• Marijuana – Male or female cannabis grown for illicit drug use
  • Sinsemilla – Female cannabis plants which have not been pollinated. May grow from cutting or from seed. May contain some seed (if unpollinated the seed will be sterile).
  • Kilobrick – Pressed cannabis made of leaves, heads, stems, and seeds.
  • Thai Sticks – A form of cannabis from Thailand consisting of premium buds of seedless marijuana in which the leaves and buds are tied on the stems to secure the plant material.
  • Hashish – A concentrated resin cake or ball produced from pressed kief, the detached tricomes and fine material that falls off the cannabis flowers and leaves. It varies in color from black to golden brown depending on the purity and variety of cultivar it was obtained from.
  • Hash Oil – Obtained from the cannabis plant by solvent extraction, and contains the cannabinoids present in the natural oils of cannabis flowers and leaves. The solvents are evaporated to leave behind very concentrated oil.
  • Ditchweed – Unattended, wild male and female fiber type cannabis (hemp) that is native to many mid-western states.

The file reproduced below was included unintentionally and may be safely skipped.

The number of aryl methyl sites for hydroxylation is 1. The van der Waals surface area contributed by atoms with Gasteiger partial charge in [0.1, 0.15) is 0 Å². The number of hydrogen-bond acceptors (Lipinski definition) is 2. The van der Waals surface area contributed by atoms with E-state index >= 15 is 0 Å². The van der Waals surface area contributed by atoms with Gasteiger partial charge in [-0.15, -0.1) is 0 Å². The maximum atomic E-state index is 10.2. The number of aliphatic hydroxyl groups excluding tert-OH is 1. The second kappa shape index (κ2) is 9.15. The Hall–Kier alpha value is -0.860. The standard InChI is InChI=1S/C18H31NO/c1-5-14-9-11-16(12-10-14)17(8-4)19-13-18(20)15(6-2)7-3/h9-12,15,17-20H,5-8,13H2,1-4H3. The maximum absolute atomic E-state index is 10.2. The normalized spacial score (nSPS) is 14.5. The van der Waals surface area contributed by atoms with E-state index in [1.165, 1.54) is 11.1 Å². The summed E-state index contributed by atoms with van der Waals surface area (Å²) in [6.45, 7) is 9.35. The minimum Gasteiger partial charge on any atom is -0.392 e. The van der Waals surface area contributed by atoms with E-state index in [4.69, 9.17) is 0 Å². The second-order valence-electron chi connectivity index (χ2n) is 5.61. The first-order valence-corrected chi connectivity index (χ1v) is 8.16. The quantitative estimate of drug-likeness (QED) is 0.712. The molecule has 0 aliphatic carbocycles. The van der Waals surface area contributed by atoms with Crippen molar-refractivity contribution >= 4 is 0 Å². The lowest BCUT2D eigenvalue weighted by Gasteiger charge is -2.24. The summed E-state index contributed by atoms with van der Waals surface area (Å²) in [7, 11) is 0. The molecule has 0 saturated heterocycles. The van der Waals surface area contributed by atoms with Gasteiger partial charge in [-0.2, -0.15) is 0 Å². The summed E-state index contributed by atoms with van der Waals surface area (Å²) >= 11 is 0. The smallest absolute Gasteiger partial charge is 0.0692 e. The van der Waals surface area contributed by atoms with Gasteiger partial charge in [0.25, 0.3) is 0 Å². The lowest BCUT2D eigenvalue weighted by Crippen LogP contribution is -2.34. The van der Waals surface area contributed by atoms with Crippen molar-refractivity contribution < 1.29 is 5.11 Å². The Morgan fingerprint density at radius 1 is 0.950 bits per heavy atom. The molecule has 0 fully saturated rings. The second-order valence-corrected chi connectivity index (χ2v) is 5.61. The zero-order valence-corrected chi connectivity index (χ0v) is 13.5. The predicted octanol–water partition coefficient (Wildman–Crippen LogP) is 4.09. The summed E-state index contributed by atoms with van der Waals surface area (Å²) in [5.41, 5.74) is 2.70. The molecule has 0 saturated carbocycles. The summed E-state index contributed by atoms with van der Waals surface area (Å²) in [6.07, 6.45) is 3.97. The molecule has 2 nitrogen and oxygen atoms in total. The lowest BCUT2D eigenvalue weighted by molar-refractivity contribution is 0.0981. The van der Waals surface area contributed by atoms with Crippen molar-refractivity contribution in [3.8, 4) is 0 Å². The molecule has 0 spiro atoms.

GC/FID Analysis

The analytical method has been previously described (3). Briefly, a Varian gas chromatograph with Flame Ionisation Detector (GC/FID) is used for the analysis. Quantitative analysis of seven of the major cannabinoids in cannabis (Δ9-Tetrahydrocannabinol, Δ9-THC; Δ8-Tetrahydrocannabinol, Δ8-THC; Tetrahydrocannabivarin, THCV; Cannabidiol, CBD; Cannabichromen, CBC; Cannabigerol, CBG and Cannabinol, CBN) is carried out by solvent extraction followed by analysis using capillary gas chromatography, a method offering short analysis time and resolution of all cannabinoids on a single column. Two samples (100 mg each) are used for analysis from each manicured potency monitoring (PM) sample. A 3.0 ml of internal standard (I.S.) extraction solvent (100 mg of 4-androstene-3,17-dione + 10 mL chloroform + 90 mL methanol) is added to the sample and allowed to rest at room temperature for one hour. The extract is then filtered through a cotton plug and the clear filtered material is transferred to an autosampler vial. Samples are placed onto the GC instrument along with vials of ethanol, internal standard/Δ9-THC mixture (unextracted standard), and controls. Lastly the results are calculated by obtaining an average percentage of each cannabinoid from the two chromatograms of each PM sample. It must be noted that the response factor for the cannabinoids relative to I.S. is 1. Therefore, the area of each cannabinoid divided by that of the I.S. multiplied by the amount of I.S. added (3 mg) gives the percentage of each cannabinoid in the sample, since 100 mg of sample is used for analysis. For example, a cannabinoid with the same peak area as that of the I.S. represents a 3% concentration in the sample. The method has been validated to meet FDA (food and drug administration) GMP (good manufacturing practices) requirements.